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Data-driven campaigning helps politicians speak with forked tongues

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Because turnout among their key voter groups is lower in non-presidential election years, the Democratic Senatorial Campaign Committee is spending $60 million to employ the 2012 Obama campaign mechanism on state levels to help embattled incumbents, an April 19 Washington Post report says. Big shares of the pro-Obama demographic groups who turned out en masse in the 2008 presidential election sat out the 2010 congressional one, and the DSCC wants to keep history from repeating itself.

Where have all the voters gone?

As in 2008 and 2012, the Democrats are relying on turnout from under-30, African-American, Hispanic female and single voters to make the difference between victory and defeat this year. But if history is any guide, they'll be fighting an uphill battle.

Under-30 voter turnout, for example, fell by 27 percent from 2008 to 2010 and failed to recover completely in 2012. African-American turnout fell by 21 percent, Hispanic by 19 percent, women by 20 percent, single women by 22 percent, and single men by 18 percent. While there was dropoff in Republican demographic groups as well, it was smaller.

"[T]he core of the Democratic coalition is made up of many people who turn out to vote only in presidential elections," writes Dan Balz in the Post, but "[t]he Republican coalition – older and whiter – suffers less from midterm falloff." And this year, "Republicans appear more motivated, spurred by their opposition to the Affordable Care Act," he adds.

A blast from the past

As a result, the DSCC is trying to adapt the mechanism of the 2012 presidential campaign – which gathered and correlated tons of data about potential voters, then used that to reach out to their social media connections – to reelecting senators running this year in states that went heavily Republican in 2010 and 2012.

"Democrats are banking on the belief that they can better identify potential supporters, motivate them and get them to the polls — in essence, reshape the midterm electorate to make it look more like the electorate in a presidential year. To try to do so, they will for the first time fully employ the sophisticated tools and techniques used in Obama’s presidential campaigns to aid Senate and some House candidates," the Post explained.

These tools and techniques include gathering data on each potential voter and estimating by computer model how likely, on a 1-100 scale, each voter is to support a specific candidate, how likely each is to vote and how open each would be to persuasion. People with high scores on support but low scores on probable turnout are key targets. They'll receive digital messaging aimed specifically at their demographic groups and encouraged to post them to an indexed list of their Facebook friends to help persuade their friends through a technique called "targeted sharing."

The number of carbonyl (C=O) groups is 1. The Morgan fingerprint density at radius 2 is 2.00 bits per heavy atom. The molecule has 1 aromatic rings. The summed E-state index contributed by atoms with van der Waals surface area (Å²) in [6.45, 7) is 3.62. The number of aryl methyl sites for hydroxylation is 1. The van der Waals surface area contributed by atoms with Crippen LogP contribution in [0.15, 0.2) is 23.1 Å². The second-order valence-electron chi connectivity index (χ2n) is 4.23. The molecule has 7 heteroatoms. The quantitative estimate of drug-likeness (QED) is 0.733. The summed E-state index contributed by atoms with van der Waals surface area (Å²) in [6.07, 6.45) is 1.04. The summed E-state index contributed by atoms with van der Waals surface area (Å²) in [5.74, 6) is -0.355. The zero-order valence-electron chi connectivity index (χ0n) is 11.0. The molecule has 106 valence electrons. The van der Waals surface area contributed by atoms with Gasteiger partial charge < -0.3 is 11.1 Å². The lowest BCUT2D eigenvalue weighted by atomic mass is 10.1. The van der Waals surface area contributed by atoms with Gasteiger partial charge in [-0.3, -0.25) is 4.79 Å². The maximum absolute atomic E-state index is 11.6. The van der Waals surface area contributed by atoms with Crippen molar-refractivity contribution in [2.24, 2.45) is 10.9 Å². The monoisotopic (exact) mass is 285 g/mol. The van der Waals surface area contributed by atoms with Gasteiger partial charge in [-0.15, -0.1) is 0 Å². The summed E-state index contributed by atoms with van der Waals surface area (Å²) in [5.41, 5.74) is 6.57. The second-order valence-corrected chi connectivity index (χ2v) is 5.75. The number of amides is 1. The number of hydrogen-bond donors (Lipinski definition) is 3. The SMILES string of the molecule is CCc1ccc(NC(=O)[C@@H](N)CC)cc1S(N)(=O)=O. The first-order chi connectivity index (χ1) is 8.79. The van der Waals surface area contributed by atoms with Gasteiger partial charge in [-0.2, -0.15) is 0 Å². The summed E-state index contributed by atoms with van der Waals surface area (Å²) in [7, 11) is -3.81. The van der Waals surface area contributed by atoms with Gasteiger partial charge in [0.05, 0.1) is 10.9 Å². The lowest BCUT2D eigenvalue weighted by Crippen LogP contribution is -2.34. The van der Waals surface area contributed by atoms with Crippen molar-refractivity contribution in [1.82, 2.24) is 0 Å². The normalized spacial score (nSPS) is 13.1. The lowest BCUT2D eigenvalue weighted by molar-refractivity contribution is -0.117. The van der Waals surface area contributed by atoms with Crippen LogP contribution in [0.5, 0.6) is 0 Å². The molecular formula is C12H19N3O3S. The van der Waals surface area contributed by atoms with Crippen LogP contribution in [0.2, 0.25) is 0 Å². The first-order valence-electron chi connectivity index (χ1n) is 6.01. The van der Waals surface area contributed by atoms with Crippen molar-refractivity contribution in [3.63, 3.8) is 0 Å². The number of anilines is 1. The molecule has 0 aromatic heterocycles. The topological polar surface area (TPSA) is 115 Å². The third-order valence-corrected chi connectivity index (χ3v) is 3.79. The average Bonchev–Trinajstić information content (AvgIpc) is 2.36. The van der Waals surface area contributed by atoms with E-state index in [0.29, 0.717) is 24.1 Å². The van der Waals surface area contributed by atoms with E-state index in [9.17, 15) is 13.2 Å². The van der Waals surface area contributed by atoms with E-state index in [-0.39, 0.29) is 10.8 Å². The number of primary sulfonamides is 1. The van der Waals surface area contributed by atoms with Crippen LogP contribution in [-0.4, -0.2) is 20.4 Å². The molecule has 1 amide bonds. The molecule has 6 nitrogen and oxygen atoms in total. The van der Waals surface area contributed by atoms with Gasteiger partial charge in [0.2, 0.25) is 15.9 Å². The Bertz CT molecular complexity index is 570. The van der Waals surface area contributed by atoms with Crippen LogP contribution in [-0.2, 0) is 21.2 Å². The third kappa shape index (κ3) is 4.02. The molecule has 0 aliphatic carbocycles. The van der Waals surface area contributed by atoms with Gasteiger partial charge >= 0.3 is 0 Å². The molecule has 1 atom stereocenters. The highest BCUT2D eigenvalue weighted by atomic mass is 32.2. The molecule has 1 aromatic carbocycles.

Recent presidential messages give a good indication of what those customized messages might be:

Obama hopes to stir his base to action and in the past two weeks has been trying to push all the buttons. He invoked the slaying of civil rights workers in the 1960s to implore a largely African American audience in New York to take advantage of their right to vote. At the White House a few days before that, he pushed the issue of pay equity for women. Around the country, he and other Democrats have seized on raising the minimum wage to draw a contrast with Republicans. He chastised House Republicans in a statement this past week for not moving on immigration reform.

Invisible media conceal conflicting messages

Paul Mirengoff, writing at the conservative Powerline blog, says this approach has a good chance of backfiring, largely because what makes Democratic Senate candidates more attractive than the president to local voters because they're seen as more moderate, and "[t]he rhetoric that will fire up African-Americans, Hispanics, and feminists may undercut attempts by Democratic senatorial candidates in these states to maintain that moderate image," he posts.

But this view represents a big misunderstanding of the nature of media.

Not all advertising and marketing media are equally visible. Mass media – print, radio television – are visible to everyone; that's what makes them mass media. But other media, both traditional and digital, are visible only to their intended audiences. Direct mail, for example, is visible only to its recipients. Same for email blasts, text messages and to a lesser extent Facebook posts and Twitter tweets.

So all those moderate local voters Mirengoff writes about will never see those shrill partisan emails and other messages sent exclusively to previous young, Black, female and single 2012 Obama supporters.

Thanks to computer technology, politicians can now talk simultaneously out of both sides of their mouths – and no one outside their campaign will be the wiser.

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